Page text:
March 18, 2013
Investment, Speculation, Valuation, and Tinker Bell
Stocks remain in a mature – but not obviously complete – bull market, with the S&P 500 a stone’s throw away from its 2007 record high of 1565. In the midst of it all, investors face a confusing mix of arguments – some that stocks are significantly undervalued, some that they are dangerously elevated; some that sentiment is overly defensive, some that it is overly euphoric.
The most important questions investors should be asking are these: what do they know that can be demonstrated to be true; and what do they believe that can be demonstrated to be untrue. It is best to make these distinctions deliberately, lest the financial markets clarify these distinctions for investors later, against investors’ will, and at great cost. That’s not to say that understanding these distinctions will ensure investors the correct short-term stance in the market. More likely, though, it will help investors to distinguish good investment opportunities from poor ones. Even in the event the present bull market advance has a long way to go, it will also help to distinguish good speculative opportunities from poor ones.
Let’s begin with an observation. Not a prediction, but merely an observation. Last week, Investors Intelligence reported that the percentage of bearish investment advisors has declined to just 18.8%. The last time bearish sentiment was below 20%, at a 4-year market high and a Shiller P/E above 18 (S&P 500 divided by the 10-year average of inflation-adjusted earnings – the present multiple is 23) was for two weeks in May 2007 with the S&P 500 about 1525. The next instance before that was two weeks in August 1987 (bearish sentiment never dipped much below 27 approaching the 2000 peak except for a reading of 22.6 in April 1998, just before the Asian crisis). The next instance before that was for 3 weeks of a 5-week span in December 1972 and January 1973, which was immediately followed by a 50% market plunge. There are a handful of observations in March-May 1972 at a slightly lower level that were punctuated by a modest market decline before the final advance to the late-1972 peak (that lag is enough to discourage any near-term conclusions in the present instance). The instance before that was in February 1966, which was promptly followed by a bear market decline over the following year. You get the picture.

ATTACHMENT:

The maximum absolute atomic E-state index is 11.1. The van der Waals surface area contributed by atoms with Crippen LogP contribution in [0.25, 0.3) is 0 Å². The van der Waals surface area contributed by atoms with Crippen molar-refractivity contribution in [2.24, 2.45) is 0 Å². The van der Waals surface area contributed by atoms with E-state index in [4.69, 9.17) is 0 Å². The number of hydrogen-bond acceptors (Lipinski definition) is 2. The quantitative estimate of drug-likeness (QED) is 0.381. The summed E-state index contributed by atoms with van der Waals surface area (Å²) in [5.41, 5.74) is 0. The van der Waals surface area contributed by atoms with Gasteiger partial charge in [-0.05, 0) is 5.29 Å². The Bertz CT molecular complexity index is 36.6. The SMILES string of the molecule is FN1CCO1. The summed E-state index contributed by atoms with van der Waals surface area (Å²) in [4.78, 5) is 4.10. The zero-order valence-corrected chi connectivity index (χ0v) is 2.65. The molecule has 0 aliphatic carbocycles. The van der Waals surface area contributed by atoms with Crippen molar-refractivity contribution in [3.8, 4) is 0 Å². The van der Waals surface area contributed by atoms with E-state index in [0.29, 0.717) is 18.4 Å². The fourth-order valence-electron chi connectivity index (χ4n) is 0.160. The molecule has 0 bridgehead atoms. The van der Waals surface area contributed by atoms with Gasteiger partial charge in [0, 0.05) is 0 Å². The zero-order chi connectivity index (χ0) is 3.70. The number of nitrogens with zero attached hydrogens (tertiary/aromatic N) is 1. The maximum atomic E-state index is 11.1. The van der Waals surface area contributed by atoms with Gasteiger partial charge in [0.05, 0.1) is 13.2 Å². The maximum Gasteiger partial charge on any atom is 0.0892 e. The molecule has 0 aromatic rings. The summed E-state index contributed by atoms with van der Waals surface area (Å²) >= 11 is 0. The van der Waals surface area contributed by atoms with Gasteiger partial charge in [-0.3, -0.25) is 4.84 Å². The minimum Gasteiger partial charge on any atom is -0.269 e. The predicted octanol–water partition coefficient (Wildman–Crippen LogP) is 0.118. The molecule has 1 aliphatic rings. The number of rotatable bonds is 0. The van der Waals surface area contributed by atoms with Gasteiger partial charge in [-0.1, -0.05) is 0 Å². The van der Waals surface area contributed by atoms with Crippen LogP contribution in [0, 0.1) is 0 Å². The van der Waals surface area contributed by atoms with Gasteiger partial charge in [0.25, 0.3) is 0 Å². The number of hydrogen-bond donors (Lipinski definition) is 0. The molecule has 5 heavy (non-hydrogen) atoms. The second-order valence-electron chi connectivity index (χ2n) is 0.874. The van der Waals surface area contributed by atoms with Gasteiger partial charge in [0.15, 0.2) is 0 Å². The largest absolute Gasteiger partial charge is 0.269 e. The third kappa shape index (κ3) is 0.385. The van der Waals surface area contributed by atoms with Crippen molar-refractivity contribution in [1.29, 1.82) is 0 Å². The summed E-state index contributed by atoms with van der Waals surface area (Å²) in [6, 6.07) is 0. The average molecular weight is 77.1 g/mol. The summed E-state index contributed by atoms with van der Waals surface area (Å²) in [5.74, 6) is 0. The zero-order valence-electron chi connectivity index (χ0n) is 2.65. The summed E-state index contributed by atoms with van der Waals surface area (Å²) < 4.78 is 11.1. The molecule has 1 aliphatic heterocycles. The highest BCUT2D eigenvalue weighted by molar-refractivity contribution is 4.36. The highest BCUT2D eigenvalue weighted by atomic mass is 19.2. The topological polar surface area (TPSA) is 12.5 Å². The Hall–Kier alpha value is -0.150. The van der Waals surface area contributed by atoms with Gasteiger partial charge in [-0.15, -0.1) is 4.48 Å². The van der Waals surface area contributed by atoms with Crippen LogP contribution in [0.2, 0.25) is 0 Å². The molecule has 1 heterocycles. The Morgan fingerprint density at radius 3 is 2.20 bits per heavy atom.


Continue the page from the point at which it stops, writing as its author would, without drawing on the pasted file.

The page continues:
Again, these are observations. Frankly, I’m about as exhausted with such observations as you are. The problem is that particularly since March 2012, our estimates of prospective market returns (on a blended horizon of 2-weeks to 18 months) have moved from the worst 2% of historical observations, to the worst 1% of observations, to what is now such rarified air that only a handful of atoms remain. Still, markets are driven by beliefs, and so long as those beliefs are not challenged by anything to derail them – even if they ultimately prove incorrect – the markets may very well create their own reality for a while.
Speculation and Investment
We generally distinguish speculation from investment. For us, investment is buying a security at a price that is associated with a reasonable expectation of acceptable long-term returns. Speculation is buying a security in the expectation that its price will advance, with less regard for long-term prospects. Both benefit from solid valuation methods and reliable measures of market action, but investment weighs valuation more strongly, while speculation weighs market action more strongly. The problem for active market participants is to distinguish between investment and speculation in the first place, and then to identify good and bad opportunities to accept such positions.
The two adaptations that we’ve made to our approach in the recent market cycle relate to both investment and speculation. The introduction of ensemble methods would have made the greatest difference between 2009 and early-2010. While I correctly anticipated the credit crisis (see Critical Point for a reminder), the unwise response of policymakers – defend the bondholders, avoid debt restructuring, change accounting rules, extend, and pretend – virtually ensured years of economic headwinds, and led me to insist on making our approach robust to even Depression-era outcomes. During the Depression, the market dropped by half just to raise expected 10-year returns up to 10%, yet the market followed by losing two-thirds of its value from there. Even good trend-following models were subject to far more severe whipsaws and deep drawdowns than were observed in post-war data. Effectively solving that “two data sets” problem took some time. The second adaptation about a year ago deals with “speculative merit,” and increases the reliance on trend-following measures - even when our blended return/risk estimates are negative – but only in the absence of an overvalued, overbought, overbullish syndrome of conditions. The fact is that this syndrome of overextended conditions has persisted since March of last year (about 1400 on the S&P 500), so the impact of that adaptation will only be observed over time.